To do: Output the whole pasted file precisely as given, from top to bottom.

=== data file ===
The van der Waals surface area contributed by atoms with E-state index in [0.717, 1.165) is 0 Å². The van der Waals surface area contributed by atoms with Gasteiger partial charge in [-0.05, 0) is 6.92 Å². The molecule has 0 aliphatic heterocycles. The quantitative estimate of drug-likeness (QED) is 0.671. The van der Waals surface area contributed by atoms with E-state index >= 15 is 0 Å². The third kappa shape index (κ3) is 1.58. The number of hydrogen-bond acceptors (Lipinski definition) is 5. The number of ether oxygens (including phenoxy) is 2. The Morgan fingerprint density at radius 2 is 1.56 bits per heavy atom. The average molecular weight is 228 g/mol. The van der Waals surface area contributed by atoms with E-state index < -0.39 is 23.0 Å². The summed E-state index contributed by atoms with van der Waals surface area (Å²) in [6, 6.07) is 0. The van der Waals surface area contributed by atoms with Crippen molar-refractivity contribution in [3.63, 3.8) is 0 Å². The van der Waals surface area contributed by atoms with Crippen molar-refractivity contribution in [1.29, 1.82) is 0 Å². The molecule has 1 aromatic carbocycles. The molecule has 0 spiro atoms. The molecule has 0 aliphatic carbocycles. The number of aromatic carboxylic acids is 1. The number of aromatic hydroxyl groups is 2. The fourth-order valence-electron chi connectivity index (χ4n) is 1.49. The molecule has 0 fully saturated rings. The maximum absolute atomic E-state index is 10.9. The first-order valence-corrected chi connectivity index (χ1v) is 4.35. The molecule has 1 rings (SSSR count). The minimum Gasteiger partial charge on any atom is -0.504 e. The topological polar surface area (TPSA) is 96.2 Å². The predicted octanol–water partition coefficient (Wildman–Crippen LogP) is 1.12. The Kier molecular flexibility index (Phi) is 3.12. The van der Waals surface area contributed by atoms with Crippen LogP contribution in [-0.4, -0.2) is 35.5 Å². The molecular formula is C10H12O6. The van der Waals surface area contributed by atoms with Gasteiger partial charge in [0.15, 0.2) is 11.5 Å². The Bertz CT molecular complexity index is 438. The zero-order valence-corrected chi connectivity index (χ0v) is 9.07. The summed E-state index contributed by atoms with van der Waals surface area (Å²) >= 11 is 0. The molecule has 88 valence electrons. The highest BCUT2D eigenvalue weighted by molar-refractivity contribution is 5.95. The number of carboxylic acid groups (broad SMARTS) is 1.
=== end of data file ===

The van der Waals surface area contributed by atoms with E-state index in [0.717, 1.165) is 0 Å². The van der Waals surface area contributed by atoms with Gasteiger partial charge in [-0.05, 0) is 6.92 Å². The molecule has 0 aliphatic heterocycles. The quantitative estimate of drug-likeness (QED) is 0.671. The van der Waals surface area contributed by atoms with E-state index >= 15 is 0 Å². The third kappa shape index (κ3) is 1.58. The number of hydrogen-bond acceptors (Lipinski definition) is 5. The number of ether oxygens (including phenoxy) is 2. The Morgan fingerprint density at radius 2 is 1.56 bits per heavy atom. The average molecular weight is 228 g/mol. The van der Waals surface area contributed by atoms with E-state index < -0.39 is 23.0 Å². The summed E-state index contributed by atoms with van der Waals surface area (Å²) in [6, 6.07) is 0. The van der Waals surface area contributed by atoms with Crippen molar-refractivity contribution in [3.63, 3.8) is 0 Å². The van der Waals surface area contributed by atoms with Crippen molar-refractivity contribution in [1.29, 1.82) is 0 Å². The molecule has 1 aromatic carbocycles. The molecule has 0 spiro atoms. The molecule has 0 aliphatic carbocycles. The number of aromatic carboxylic acids is 1. The number of aromatic hydroxyl groups is 2. The fourth-order valence-electron chi connectivity index (χ4n) is 1.49. The molecule has 0 fully saturated rings. The maximum absolute atomic E-state index is 10.9. The first-order valence-corrected chi connectivity index (χ1v) is 4.35. The molecule has 1 rings (SSSR count). The minimum Gasteiger partial charge on any atom is -0.504 e. The topological polar surface area (TPSA) is 96.2 Å². The predicted octanol–water partition coefficient (Wildman–Crippen LogP) is 1.12. The Kier molecular flexibility index (Phi) is 3.12. The van der Waals surface area contributed by atoms with Crippen LogP contribution in [-0.4, -0.2) is 35.5 Å². The molecular formula is C10H12O6. The van der Waals surface area contributed by atoms with Gasteiger partial charge in [0.15, 0.2) is 11.5 Å². The Bertz CT molecular complexity index is 438. The zero-order valence-corrected chi connectivity index (χ0v) is 9.07. The summed E-state index contributed by atoms with van der Waals surface area (Å²) >= 11 is 0. The molecule has 88 valence electrons. The highest BCUT2D eigenvalue weighted by molar-refractivity contribution is 5.95. The number of carboxylic acid groups (broad SMARTS) is 1.